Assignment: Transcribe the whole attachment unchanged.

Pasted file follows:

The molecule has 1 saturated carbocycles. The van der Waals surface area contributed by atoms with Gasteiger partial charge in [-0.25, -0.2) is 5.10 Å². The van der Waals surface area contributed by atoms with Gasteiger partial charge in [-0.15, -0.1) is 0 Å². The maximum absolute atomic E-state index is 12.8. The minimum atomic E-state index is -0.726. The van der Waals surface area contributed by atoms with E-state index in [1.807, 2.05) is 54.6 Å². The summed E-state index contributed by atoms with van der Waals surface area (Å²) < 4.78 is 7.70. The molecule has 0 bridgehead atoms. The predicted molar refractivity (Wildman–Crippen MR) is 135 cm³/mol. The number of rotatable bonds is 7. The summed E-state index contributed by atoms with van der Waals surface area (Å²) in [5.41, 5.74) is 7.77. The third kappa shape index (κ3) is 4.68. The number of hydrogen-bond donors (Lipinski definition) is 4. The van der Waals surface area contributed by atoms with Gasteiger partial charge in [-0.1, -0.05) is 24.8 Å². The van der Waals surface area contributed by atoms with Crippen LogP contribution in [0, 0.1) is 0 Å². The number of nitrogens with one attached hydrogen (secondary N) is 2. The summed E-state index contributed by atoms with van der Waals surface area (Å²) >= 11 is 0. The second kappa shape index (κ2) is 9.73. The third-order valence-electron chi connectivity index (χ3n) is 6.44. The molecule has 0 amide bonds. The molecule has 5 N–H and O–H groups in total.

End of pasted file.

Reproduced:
The molecule has 1 saturated carbocycles. The van der Waals surface area contributed by atoms with Gasteiger partial charge in [-0.25, -0.2) is 5.10 Å². The van der Waals surface area contributed by atoms with Gasteiger partial charge in [-0.15, -0.1) is 0 Å². The maximum absolute atomic E-state index is 12.8. The minimum atomic E-state index is -0.726. The van der Waals surface area contributed by atoms with E-state index in [1.807, 2.05) is 54.6 Å². The summed E-state index contributed by atoms with van der Waals surface area (Å²) < 4.78 is 7.70. The molecule has 0 bridgehead atoms. The predicted molar refractivity (Wildman–Crippen MR) is 135 cm³/mol. The number of rotatable bonds is 7. The summed E-state index contributed by atoms with van der Waals surface area (Å²) in [5.41, 5.74) is 7.77. The third kappa shape index (κ3) is 4.68. The number of hydrogen-bond donors (Lipinski definition) is 4. The van der Waals surface area contributed by atoms with Gasteiger partial charge in [-0.1, -0.05) is 24.8 Å². The van der Waals surface area contributed by atoms with Crippen LogP contribution in [0, 0.1) is 0 Å². The number of nitrogens with one attached hydrogen (secondary N) is 2. The summed E-state index contributed by atoms with van der Waals surface area (Å²) >= 11 is 0. The second kappa shape index (κ2) is 9.73. The third-order valence-electron chi connectivity index (χ3n) is 6.44. The molecule has 0 amide bonds. The molecule has 5 N–H and O–H groups in total.